You letterpressed our business cards with the new Poketo logo (designed by Joel Speasmaker), and it must have been a challenge–especially with the color overlays. Needless to say, the cards are perfect, and the impression on the paper is just delicious. What was it like working with this design? 

I love the whole “building block” idea with the Poketo logo, each stroke a primary color. It’s a simple idea, but not as simple to print! This was a tight register, so I had to feed each color perfectly into place in order for it to work. Can’t go wrong with the 2-ply cotton stock paper, takes a super good impression–delicious is right!

What kind of work do you do? What is your favorite? 

My work is almost all referral-based, so I work on whatever seems interesting, and will keep the momentum going. I design and print my own stuff, and also work with artists & designers who bring their work to be letterpressed. I’ve done small business collateral, poetry broadsides, posters, art prints, and social and personal stationery, which includes anything from wedding invites to baby announcements. I don’t produce cards for wholesale, since I’m mainly a custom shop, but I do have an Etsy site where I throw small-run paper goods from time to time. I love collaborating, so my favorite is when i get together with an artist or designer that I like to make prints.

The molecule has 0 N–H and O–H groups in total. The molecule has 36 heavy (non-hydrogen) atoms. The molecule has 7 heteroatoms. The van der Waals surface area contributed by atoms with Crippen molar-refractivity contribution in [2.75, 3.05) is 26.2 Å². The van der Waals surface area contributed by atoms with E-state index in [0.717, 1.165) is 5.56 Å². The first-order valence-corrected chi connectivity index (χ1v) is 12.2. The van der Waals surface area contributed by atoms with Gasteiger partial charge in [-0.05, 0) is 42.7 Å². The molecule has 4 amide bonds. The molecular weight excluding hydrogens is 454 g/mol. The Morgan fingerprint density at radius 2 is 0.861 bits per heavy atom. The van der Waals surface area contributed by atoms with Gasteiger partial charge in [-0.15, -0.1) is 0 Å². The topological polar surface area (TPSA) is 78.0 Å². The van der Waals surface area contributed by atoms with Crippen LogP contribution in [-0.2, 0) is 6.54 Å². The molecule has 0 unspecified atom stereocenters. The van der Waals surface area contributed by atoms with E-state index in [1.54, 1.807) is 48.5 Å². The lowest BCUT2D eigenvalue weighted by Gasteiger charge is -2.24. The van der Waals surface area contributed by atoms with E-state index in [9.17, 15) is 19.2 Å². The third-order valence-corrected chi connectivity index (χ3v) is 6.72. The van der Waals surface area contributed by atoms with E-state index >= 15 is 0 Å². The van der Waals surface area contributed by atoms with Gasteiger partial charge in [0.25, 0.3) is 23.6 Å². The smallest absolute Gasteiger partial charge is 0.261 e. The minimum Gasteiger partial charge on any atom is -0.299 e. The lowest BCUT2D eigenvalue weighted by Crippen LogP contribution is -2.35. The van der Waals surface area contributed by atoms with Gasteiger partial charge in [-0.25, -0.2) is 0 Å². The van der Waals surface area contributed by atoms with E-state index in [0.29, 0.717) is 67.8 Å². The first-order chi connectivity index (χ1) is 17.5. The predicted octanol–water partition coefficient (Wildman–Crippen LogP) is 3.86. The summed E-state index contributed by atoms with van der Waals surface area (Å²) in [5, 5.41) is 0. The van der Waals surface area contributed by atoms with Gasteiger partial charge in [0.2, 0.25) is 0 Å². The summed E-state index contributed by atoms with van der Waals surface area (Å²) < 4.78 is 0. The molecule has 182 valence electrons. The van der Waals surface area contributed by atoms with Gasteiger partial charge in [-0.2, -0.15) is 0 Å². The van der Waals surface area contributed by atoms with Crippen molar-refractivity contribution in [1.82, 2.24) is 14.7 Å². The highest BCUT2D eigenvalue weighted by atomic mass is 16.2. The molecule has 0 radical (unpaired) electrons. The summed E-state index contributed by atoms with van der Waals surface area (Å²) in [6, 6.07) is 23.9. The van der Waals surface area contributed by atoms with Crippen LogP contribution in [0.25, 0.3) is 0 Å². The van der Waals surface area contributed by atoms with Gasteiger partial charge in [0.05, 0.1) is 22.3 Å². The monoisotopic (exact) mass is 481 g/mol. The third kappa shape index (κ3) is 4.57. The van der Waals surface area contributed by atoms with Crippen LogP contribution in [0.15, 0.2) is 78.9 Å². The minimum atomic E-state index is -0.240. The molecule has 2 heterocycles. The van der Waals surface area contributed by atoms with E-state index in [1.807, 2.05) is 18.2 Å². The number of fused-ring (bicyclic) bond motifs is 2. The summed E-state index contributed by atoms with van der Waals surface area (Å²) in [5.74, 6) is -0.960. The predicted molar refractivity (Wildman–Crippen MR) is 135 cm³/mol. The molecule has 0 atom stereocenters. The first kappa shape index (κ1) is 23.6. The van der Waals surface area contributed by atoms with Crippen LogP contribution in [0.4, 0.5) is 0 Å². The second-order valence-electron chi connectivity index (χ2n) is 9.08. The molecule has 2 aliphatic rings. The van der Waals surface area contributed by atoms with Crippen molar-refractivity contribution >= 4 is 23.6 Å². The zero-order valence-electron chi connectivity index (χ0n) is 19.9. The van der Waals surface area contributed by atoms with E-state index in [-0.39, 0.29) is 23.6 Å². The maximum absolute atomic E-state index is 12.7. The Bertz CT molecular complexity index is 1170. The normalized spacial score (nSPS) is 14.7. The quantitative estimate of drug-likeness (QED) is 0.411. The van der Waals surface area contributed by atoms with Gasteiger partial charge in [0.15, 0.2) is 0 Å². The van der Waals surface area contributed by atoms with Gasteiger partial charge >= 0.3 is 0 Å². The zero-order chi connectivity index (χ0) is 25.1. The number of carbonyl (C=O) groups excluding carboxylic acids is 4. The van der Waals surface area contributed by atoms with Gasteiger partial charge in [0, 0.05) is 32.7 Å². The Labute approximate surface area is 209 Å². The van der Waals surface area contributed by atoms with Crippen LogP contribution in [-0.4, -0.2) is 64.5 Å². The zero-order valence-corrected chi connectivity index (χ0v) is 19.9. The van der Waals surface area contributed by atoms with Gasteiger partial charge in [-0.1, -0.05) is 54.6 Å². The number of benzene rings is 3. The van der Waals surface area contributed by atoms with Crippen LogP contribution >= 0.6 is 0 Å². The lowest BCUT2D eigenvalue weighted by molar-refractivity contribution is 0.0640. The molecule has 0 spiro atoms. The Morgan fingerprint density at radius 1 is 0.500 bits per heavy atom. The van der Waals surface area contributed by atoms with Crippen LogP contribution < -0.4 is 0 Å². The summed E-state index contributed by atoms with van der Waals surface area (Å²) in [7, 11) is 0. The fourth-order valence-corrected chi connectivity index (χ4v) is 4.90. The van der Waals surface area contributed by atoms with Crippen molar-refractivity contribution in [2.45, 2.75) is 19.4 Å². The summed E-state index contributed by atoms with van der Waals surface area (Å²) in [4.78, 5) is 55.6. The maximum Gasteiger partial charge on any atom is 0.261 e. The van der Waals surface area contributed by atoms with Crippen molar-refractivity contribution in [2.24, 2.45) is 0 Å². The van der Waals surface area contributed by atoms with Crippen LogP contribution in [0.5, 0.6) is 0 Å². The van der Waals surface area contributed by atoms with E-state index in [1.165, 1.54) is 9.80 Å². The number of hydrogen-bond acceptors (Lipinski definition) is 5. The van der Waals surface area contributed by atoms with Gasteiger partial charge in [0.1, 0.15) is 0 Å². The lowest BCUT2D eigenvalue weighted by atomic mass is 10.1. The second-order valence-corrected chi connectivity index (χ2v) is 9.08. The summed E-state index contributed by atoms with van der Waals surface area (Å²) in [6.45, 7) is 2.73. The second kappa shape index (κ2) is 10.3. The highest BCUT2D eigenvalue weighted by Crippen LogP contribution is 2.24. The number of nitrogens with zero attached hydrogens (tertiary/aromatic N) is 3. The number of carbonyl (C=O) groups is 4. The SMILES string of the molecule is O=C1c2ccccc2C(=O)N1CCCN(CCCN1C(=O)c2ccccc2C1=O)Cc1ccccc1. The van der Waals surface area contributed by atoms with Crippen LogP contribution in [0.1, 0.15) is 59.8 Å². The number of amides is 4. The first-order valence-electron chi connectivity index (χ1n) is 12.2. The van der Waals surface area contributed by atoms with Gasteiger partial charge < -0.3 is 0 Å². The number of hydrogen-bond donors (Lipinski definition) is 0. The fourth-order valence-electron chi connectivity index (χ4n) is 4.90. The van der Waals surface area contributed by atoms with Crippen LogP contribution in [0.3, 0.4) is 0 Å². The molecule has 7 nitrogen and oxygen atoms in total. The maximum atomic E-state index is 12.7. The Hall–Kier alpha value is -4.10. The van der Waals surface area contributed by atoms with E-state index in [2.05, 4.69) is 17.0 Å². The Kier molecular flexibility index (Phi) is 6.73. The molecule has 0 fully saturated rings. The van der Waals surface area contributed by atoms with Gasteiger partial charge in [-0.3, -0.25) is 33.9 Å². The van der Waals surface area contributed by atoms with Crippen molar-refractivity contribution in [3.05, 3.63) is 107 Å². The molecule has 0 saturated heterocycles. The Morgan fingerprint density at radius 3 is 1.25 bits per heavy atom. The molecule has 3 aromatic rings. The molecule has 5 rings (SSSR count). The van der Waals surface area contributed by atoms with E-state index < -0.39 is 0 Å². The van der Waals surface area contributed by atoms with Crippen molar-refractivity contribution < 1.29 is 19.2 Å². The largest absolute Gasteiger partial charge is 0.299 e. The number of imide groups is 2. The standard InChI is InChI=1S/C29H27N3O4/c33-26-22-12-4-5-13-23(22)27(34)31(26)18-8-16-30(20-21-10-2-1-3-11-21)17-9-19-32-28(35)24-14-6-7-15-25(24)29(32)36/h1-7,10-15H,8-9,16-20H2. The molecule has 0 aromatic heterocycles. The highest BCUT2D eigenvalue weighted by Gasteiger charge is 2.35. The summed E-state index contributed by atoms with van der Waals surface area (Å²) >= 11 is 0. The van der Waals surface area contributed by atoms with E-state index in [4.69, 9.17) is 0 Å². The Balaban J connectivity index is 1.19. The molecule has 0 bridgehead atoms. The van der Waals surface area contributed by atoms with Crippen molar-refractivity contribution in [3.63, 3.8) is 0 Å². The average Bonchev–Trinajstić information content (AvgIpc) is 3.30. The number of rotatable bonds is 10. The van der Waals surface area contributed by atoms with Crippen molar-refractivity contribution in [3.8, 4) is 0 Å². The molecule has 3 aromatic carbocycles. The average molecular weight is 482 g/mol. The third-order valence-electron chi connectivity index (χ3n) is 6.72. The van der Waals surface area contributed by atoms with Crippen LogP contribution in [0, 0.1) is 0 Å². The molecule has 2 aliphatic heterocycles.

You have worked with a lot of Poketo’s artists, including Kate Bingaman-Burt, Leah Chun, Anne Cibola, Andrew Jeffrey Wright and more. Tell us about that. 

The 2 months it took to make all the Poketo prints was a super fun experience. I remember Leah Chun and Peskimo’s art prints having tight registrations, so I chose to print those on my platen press as opposed to the Vandercook. I had just acquired the Vandy during that time, and wasn’t as confident using it. It took a lot of ink and multiple hits on my press to get the black areas as saturated as they are. Tim Gough’s had good use of overprinting colors. It was a 3 color job, but the blue and yellow mixing gave it a 4th green color– bonus!

What is the ultimate project? What haven’t you done? 

A book. Haven’t done yet but would love to publish a small run one day. 

When you are not in the studio, what are you doing? 

I recently bought a ukulele so i’m trying to teach myself how to play, preferably outdoors on a warm sunny day :).

If you were not a letterpress printer, what would you be doing? 

I love food and wine, and would really love to be good at making both! Living in California, I’ve met many chefs and wine-makers who think like printers–fine attention to detail, a love for working with their hands, and always finding ways to refine their craft. It would be an easy transition, except for the fact that I can’t cook a damn thing!

Thanks to Olivia for granting us a view into her awesome work! Check out the lovely prints she has lovingly letterpressed for our Poketo artists here.

More on Via and Olive-Route letterpress here.